Money laundering: Scammers set up companies and bank accounts in S’pore remotely during Covid-19
Scammers were able to set up firms in Singapore and move their ill-gotten gains to bank accounts here by exploiting relaxed rules, which allowed the registration processes to be conducted remotely during the Covid-19 pandemic.
In total, they moved US$3.4 million (S$4.65 million) in 2020 - money which they had stolen from companies based overseas.
On Monday, Chinese national Liang Jiansen, who helped the scammers register companies here, was fined $9,000 for offences under the Companies Act.
The 33-year-old permanent resident had pleaded guilty to two counts of failing to exercise reasonable diligence in his duty as a director, with one similar charge taken into consideration for sentencing. It was not stated in court documents if the scammers were caught.
Deputy Public Prosecutor (DPP) Vincent Ong said Liang, an accredited accountant who moved here in 2015, had opened a corporate secretarial firm in 2020 because he heard the business was profitable.
His firm Yuansen Business charged $800 for a package which included a nominee director, corporate secretarial services and a registered company address. Clients had to pay an extra $100 to $150 if a bank account was required for the company.
Most of the clients were from China, with Liang often registering himself as director. He did this to fulfil the statutory requirement for a locally resident director.
As at January 2021, he was a director of 135 companies in Singapore.
DPP Ong said Liang worked with agents who referred Chinese nationals to him. Sometime in August 2020, one of them referred a client, to set up a company in Singapore.
The agent provided identification documents and a passport purportedly belonging to the individual and Liang incorporated the firm Xin Yang Wu on Aug 9, with him as one of the directors and secretary.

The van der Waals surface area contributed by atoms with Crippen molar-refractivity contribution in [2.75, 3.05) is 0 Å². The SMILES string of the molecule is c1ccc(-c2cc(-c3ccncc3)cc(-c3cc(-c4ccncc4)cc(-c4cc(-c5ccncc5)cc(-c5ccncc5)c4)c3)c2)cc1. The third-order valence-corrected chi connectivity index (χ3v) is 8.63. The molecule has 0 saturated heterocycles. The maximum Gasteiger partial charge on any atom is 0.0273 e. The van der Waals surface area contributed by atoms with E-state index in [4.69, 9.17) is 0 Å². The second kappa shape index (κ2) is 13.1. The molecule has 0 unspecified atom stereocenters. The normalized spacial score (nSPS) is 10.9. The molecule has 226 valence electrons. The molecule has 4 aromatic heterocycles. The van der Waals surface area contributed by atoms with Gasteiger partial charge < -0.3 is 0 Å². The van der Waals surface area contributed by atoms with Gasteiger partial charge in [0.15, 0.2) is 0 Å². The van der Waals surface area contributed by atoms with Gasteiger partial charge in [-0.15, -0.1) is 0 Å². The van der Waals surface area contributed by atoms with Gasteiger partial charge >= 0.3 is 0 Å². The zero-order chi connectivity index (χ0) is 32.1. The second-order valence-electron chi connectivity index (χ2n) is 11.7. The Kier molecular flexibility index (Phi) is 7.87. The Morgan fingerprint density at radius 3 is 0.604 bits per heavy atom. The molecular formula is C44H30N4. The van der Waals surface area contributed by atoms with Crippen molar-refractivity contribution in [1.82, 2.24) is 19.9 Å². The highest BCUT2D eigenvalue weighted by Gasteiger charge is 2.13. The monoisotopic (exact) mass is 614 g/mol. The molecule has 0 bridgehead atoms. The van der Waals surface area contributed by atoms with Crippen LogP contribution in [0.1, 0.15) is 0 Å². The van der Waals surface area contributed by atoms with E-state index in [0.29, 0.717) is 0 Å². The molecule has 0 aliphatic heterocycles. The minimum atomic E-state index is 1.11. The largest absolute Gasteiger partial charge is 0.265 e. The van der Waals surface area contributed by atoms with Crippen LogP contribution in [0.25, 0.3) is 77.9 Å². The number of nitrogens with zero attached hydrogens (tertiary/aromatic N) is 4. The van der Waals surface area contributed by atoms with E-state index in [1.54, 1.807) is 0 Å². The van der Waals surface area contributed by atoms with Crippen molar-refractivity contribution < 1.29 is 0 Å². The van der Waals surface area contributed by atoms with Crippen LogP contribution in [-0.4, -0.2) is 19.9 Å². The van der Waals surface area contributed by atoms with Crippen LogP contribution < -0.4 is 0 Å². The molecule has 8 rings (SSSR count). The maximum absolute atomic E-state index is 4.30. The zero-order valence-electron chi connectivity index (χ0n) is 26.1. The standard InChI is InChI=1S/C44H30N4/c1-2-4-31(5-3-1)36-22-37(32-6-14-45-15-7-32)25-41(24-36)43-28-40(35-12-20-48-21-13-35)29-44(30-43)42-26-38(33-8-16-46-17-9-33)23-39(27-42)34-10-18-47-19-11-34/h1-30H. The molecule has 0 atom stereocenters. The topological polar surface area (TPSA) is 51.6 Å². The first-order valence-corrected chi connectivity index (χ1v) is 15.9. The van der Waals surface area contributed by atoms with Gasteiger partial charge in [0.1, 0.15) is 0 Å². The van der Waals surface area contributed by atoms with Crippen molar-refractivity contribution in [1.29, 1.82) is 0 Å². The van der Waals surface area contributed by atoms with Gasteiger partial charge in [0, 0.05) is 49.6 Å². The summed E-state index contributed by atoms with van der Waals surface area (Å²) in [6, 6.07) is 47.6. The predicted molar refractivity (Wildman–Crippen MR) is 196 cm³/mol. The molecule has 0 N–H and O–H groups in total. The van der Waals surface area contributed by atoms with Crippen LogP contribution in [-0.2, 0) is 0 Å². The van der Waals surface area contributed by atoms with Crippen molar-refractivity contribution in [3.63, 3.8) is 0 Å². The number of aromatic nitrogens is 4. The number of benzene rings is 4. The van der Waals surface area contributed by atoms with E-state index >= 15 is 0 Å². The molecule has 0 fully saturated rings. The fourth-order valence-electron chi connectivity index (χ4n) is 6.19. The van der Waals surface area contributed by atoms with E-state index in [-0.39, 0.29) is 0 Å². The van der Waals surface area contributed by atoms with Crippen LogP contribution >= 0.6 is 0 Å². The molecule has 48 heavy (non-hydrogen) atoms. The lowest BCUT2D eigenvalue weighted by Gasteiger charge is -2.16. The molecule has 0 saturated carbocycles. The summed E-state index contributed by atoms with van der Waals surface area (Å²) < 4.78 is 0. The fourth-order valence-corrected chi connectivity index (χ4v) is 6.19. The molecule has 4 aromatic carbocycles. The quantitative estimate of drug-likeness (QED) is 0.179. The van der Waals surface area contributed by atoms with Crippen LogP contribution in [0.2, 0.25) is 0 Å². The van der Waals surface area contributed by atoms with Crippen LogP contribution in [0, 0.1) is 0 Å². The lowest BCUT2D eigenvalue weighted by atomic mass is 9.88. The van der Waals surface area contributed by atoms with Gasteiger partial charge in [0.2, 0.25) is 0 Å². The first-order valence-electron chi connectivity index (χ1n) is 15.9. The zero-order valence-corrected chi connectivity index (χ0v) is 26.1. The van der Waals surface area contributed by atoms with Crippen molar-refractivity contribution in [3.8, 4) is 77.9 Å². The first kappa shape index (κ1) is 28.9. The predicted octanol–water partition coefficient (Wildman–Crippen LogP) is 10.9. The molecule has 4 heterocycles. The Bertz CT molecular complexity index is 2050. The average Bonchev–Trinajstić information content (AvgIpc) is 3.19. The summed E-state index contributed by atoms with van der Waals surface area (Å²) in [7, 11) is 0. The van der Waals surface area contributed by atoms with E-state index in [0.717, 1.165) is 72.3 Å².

Mail for the company was sent to Yuansen’s office. Another agent later contacted Liang and told him to open two bank accounts for Xin Yang Wu - one for American dollars (USD) and the other for Singapore dollars (SGD), with United Overseas Bank (UOB).
The bank later sent Liang a letter to open accounts for the company, which he signed and returned. Liang had taken similar steps to incorporate another firm Zheng Yan, and also opened a bank account for this firm at UOB that same month.
DPP Ong said large sums of money were transferred to the accounts soon after.
One of the victims was German company Gasfin Development GmbH. Between Oct 25 and Nov 9 that same year, the company received e-mails purportedly from a supplier asking for payment.
Gasfin transferred $44,055 to Xin Yang Wu’s SGD account, thinking they were made to the supplier. Of the sum, $43,028 was later transferred to Xin Yang Wu’s USD account, and then to a bank account in China.
On Oct 30 that year, American company Northern Trust Company Chicago fell for a similar scam and transferred USD 3 million from its client’s account to Xin Yang Wu’s USD account.
DPP Ong said the police here managed to seize the stolen sum in Xin Yang Wu’s USD account before it was routed away.
On Nov 2, American company Examinetics, Inc fell victim to a similar ruse and transferred almost US$350,000 to Zheng Yan’s USD account. Police in Singapore was able to seize US$ 250,403.01 in Zheng Yan’s USD account.
DPP Ong said the purported Chinese nationals who set up Zheng Yan and Xin Yang Wu were not in Singapore when they exploited the Know-Your-Customer (KYC) processes, which were conducted remotely during the pandemic.
The KYC steps were introduced to combat the threat of money laundering and fraud. They require financial institutions and corporate service providers, among other entities, to verify the identity of customers and staff.
The prosecutor said that in the cases of Xin Yang Wu and Zheng Yan, Liang never met his clients and did not know anything about the companies’ business activities, beyond that they were involved in “wholesale trade”.
He added that Liang’s background checks on clients were limited to doing simple online searches to see if they were linked to criminal investigations.
As a result, he had failed to exercise supervision over the companies’ affairs and check the companies’ transactions, review bank statements and enquire what the bank accounts were to be used for.
However, the prosecutor said Liang was negligent, instead of reckless, as it was not shown that he knew in advance about the companies’ involvement in fraudulent transactions.
The starting point for purely negligent breaches of duty is a fine, without a jail term, said the prosecutor.
“It is almost impossible to exhibit greater negligence as a director than the accused was in this case, having absolutely washed his hands clean of the affairs of the company.
“The accused knew nothing, and did nothing, and was content to remain in his ignorance,” said DPP Ong.